In similar fashion to how we are born into families where different members have different roles, characteristics, strengths and weaknesses, IFS proposes we all also have a family tree of sub-personas, or “parts,” within our own individual psyche, with their own characteristics and narratives.
Have you ever felt you should decide one way, but another voice inside tells you to do the opposite? An inner critic? The IFS framework helps you to recognize your own parts, the different roles they carry out and their defining characteristics and behaviors. Through developing a stronger understanding of your parts, you learn how to communicate and collaborate with the parts so they can gradually work in harmony for the benefit of your whole psyche’s system.
IFS is particularly effective in helping to tame highly critical narratives and uncover how they are actually valuable allies, underneath. Schwartz coined three main parts: managers, exiles and firefighters.
Managers tend to have controlling natures. They tend to carry strong, negative and highly critical opinions. Narrative tones are often harsh, restrictive and punitive. Despite this, their inadvertent purpose is to guard and protect us. The part that fiercely tells we’re stupid to think outside the box, try something no one has done before is actually trying to warn us: “Don’t take the risk or you’ll get hurt.”
Exiles often are deemed to be vulnerable parts of our psyche. They have been hurt, feel pain, fear and are often scared to trust and step into uncertainty again. They tell us where and why we need healing.
Firefighter parts jump in to help stop exiles feeling greater intensity of their emotions. Sometimes they resort to short-term measures to soothe intense situations but which don’t have long-lasting effects, like emotional eating, self-medicating with drugs and alcohol or buying a piece of clothing to try and make ourselves feel better.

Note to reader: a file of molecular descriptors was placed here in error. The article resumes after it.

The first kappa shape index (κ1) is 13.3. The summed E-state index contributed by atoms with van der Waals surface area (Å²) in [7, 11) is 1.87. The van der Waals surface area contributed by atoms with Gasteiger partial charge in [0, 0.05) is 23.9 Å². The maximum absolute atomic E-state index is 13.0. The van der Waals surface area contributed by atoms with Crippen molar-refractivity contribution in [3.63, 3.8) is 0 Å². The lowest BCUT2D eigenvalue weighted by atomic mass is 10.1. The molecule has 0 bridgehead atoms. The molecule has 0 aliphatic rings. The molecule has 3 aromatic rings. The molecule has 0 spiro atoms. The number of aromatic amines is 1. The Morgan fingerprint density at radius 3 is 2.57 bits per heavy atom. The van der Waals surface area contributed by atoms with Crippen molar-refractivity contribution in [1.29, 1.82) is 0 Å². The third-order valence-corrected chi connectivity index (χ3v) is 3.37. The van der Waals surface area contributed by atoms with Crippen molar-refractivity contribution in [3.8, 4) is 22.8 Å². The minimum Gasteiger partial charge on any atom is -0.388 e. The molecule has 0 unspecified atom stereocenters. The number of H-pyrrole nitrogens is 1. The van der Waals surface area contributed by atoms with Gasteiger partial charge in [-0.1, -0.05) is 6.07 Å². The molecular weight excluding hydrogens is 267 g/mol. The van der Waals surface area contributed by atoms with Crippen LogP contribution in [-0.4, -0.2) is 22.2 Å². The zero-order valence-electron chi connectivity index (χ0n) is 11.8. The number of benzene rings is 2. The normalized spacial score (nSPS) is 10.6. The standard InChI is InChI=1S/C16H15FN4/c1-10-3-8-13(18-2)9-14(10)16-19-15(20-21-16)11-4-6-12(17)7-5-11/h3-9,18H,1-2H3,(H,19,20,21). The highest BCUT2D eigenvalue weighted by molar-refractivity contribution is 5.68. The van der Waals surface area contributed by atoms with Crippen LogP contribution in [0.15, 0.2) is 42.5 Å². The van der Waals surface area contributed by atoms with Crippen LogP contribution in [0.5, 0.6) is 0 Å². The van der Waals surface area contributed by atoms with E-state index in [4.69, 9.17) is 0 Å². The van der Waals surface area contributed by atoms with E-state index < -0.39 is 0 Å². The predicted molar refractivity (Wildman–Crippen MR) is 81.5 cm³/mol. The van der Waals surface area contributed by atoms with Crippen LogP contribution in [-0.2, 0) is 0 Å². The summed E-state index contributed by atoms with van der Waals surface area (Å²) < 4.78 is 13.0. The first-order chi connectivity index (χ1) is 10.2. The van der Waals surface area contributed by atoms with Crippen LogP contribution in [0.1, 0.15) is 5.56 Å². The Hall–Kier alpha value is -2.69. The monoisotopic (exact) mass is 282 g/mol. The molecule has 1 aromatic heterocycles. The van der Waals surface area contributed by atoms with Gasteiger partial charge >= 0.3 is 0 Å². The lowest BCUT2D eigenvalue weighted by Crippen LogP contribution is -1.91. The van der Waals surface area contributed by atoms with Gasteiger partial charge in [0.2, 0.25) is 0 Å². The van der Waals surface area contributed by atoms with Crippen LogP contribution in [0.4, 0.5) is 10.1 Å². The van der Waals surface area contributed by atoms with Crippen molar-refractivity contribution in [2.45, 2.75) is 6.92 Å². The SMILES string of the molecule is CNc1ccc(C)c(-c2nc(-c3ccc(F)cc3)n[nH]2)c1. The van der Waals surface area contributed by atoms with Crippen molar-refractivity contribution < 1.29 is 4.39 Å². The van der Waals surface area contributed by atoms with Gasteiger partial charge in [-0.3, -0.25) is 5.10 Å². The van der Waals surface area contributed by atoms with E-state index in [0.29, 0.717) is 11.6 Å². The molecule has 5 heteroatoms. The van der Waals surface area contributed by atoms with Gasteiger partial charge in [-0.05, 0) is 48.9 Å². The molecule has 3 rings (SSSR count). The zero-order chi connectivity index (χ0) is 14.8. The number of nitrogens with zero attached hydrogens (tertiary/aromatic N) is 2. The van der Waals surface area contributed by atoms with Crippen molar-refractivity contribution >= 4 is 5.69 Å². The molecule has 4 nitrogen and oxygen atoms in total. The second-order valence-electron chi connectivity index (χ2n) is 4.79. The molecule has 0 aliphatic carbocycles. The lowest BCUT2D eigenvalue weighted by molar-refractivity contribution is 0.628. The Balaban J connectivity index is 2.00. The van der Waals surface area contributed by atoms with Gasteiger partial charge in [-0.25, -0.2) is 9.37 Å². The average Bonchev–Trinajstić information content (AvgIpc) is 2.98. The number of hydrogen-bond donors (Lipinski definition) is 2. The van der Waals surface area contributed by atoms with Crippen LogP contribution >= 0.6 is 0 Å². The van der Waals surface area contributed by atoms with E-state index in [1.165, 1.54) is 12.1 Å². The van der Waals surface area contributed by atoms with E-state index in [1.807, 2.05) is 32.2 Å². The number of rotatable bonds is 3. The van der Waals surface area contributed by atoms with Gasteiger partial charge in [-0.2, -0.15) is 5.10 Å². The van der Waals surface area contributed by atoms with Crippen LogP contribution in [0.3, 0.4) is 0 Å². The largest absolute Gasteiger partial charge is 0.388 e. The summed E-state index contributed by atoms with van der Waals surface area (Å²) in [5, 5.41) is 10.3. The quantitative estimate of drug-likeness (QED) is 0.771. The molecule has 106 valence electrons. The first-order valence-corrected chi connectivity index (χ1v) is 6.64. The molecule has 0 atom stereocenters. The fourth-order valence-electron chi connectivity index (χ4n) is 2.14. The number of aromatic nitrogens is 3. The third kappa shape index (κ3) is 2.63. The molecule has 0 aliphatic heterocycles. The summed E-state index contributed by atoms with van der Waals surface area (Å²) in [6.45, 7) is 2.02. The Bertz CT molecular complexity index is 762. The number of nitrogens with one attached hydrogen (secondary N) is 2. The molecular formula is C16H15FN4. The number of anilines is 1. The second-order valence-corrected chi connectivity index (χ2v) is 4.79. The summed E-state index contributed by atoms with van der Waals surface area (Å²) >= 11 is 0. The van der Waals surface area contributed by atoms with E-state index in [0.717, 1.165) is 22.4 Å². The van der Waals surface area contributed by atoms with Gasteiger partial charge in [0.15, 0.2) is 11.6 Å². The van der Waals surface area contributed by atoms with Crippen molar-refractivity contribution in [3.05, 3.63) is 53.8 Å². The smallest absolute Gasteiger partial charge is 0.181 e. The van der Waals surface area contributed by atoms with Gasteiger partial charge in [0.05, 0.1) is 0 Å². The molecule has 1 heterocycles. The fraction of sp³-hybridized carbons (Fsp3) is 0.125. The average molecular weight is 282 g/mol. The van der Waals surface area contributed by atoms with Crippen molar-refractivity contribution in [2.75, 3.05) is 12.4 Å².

All these parts are implicitly acting to protect you and keep you safe. Through recognizing and thanking the parts for how they have tried to serve you so far, negative self-perceptions weaken. Through collaboratively communicating with the parts instead of trying to silence them, you can teach them to create powerful, healthier self-perceptions. The self-doubting narratives now work for you, instead of against you.
3. Deliberately practice healthier self-perceptions
Those mental muscles reinforcing negative self-perceptions have had their fair share of weights training. It’s time to strengthen the neurocircuitry which creates and builds healthier self-perceptions. This means deliberately practicing your skills to identify self-preserving, healthier self-perceptions that will help you move toward your goals — professional and personal.
When you next review the targets you are aiming for, ask yourself the following questions:
What qualities do I already have that could and would help that goal being met?
What do I already know that could help me progress toward this target?
How can I position myself to gain the skills and knowledge that would help me achieve this goal?
What choice/s along the way would give me opportunities to experience satisfaction, happiness and fulfillment in ways that matter to me?
Even if I don’t meet this goal, will I still feel good about myself throughout the efforts I make to do so?
Deliberately and regularly practicing asking yourself such questions will increase neuroplasticity that supports such helpful thought patterns becoming more mainstream in your waking consciousness. The more you practice asking yourself these questions, your brain will also realize the need is stronger to find answers to these. Unhelpful self-perceptions may not be blown to oblivion but you’ll masterfully be able to park them in the waiting area when you need to.